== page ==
Showing posts from January, 2015

IntroComp 2014: 'Mount Imperious' by kaleidofish

Unafraid of delving into the the complexities of character relationships, the Twine piece Mount Imperius from IntroComp 2014 sets up a natural disaster story by pitting conflicting personalities against each other. At the end, as the hook teasing the transition into the unreleased full version explicitly requires the player to choose which part of the sundered fellowship to pay more attention to. The experience of playing the hypertext story as a whole feels surprisingly similar to viewing an indie film.

It never was much of a fellowship to begin with, despite the fact that the game creates a strong sense of ensemble. Instead of carrying the plot forward by the characters' camaraderie, the story actively subverts any sense of fellowship. The personality quirks of the protagonist and the four supporting characters come through strongly, but we have no great reason to like anyone. Perhaps one character shown to be an ignorant privileged tourist indulging in a Captain Kirk fantasy is…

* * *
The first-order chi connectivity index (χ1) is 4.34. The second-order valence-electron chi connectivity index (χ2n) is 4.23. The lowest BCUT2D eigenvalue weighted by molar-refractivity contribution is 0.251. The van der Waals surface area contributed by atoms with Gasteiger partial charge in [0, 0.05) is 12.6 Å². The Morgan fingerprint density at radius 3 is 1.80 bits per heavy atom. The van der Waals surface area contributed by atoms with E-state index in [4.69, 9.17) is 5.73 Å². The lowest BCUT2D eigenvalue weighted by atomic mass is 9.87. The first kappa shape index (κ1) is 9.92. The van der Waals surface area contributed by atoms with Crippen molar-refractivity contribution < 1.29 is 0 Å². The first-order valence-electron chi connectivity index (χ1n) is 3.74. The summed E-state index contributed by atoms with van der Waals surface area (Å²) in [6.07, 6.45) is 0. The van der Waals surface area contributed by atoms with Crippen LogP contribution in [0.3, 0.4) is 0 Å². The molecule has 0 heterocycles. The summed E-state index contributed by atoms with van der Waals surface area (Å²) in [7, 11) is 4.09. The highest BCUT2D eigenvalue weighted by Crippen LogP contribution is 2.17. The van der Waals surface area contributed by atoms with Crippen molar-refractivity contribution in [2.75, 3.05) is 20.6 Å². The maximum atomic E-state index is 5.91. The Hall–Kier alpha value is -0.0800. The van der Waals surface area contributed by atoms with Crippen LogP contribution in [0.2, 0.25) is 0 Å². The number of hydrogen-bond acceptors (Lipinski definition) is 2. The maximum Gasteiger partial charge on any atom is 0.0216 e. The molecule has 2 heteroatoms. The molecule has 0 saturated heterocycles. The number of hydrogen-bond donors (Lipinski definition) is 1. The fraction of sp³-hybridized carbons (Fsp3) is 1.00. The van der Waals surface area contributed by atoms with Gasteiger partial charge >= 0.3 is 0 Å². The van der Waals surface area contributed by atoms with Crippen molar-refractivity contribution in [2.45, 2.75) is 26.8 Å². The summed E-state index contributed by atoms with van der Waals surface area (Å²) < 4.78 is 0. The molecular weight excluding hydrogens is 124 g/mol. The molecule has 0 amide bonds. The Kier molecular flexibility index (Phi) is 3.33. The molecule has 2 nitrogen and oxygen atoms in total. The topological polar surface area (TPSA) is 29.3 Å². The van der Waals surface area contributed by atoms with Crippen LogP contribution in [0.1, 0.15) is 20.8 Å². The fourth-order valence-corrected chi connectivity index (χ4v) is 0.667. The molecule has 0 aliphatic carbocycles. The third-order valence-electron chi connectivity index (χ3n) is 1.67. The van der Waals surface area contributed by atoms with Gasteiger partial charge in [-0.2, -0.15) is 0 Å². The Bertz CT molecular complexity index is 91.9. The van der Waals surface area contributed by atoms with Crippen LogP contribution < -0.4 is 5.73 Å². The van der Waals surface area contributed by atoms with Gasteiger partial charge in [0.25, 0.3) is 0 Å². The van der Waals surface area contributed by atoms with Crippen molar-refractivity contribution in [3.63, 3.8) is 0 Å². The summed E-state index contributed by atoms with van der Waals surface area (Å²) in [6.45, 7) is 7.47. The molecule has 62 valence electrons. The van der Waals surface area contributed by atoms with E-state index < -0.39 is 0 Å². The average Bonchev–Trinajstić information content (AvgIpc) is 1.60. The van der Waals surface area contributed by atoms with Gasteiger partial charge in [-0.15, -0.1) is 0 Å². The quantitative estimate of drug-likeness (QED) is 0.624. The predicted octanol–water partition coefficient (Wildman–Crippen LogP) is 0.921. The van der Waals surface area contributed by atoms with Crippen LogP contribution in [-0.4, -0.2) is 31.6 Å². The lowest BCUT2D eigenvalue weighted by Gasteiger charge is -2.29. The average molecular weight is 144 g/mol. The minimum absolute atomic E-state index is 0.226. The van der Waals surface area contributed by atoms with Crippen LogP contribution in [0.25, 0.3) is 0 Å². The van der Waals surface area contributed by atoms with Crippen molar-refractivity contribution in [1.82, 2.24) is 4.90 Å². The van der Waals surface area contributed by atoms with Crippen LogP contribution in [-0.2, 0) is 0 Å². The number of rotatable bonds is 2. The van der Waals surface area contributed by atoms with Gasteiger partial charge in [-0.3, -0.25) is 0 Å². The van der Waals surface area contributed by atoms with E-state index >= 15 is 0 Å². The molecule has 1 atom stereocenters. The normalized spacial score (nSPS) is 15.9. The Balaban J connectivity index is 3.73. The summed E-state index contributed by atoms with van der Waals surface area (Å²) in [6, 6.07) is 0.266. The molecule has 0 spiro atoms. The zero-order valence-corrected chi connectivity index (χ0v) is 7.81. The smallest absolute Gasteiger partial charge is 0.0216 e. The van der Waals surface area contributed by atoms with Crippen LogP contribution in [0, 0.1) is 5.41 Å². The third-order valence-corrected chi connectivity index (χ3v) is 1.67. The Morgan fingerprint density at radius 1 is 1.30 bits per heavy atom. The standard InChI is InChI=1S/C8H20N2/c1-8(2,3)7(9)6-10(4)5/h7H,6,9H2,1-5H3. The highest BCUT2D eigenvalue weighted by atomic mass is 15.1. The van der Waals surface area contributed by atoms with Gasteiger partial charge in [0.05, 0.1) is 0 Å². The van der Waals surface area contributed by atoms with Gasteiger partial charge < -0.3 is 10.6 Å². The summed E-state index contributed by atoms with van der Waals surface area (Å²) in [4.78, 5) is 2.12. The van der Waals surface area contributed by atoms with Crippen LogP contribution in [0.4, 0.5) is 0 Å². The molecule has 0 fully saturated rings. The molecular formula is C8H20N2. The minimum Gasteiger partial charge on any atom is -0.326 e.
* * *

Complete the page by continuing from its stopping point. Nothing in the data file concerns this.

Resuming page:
IntroComp 2014: 'The Cuckold's Egg' by Veronica Devon (Daniel Ravipinto)

Even a casual glance at the implemented scenario in The Cuckold's Egg is enough to appreciate that the game contains both serious themes regarding religion and social justice as well as hardcore fantasy worldbuilding. It appears to wear its anti-religious sentiment on its sleeve; the fourth word in the opening text is the word “faith” used as a curse. This theme is integrated into the setting as the main concept around which the whole fantasy world seems to have been imagined – a world where belief can be literally manifested in some way, where in the face of mythological traditions humans have destroyed the gods by renouncing them.

It is clear that the worldbuilding is deeper than the history, the sectarian politics, and the metaphysical system seen in the introduction. However, the scale of the worldbuilding has little to do with the IntroComp entry being incomplete and more to do with the genre; even the most thorough high fantasy sagas in prose fiction leave gaps in their maps…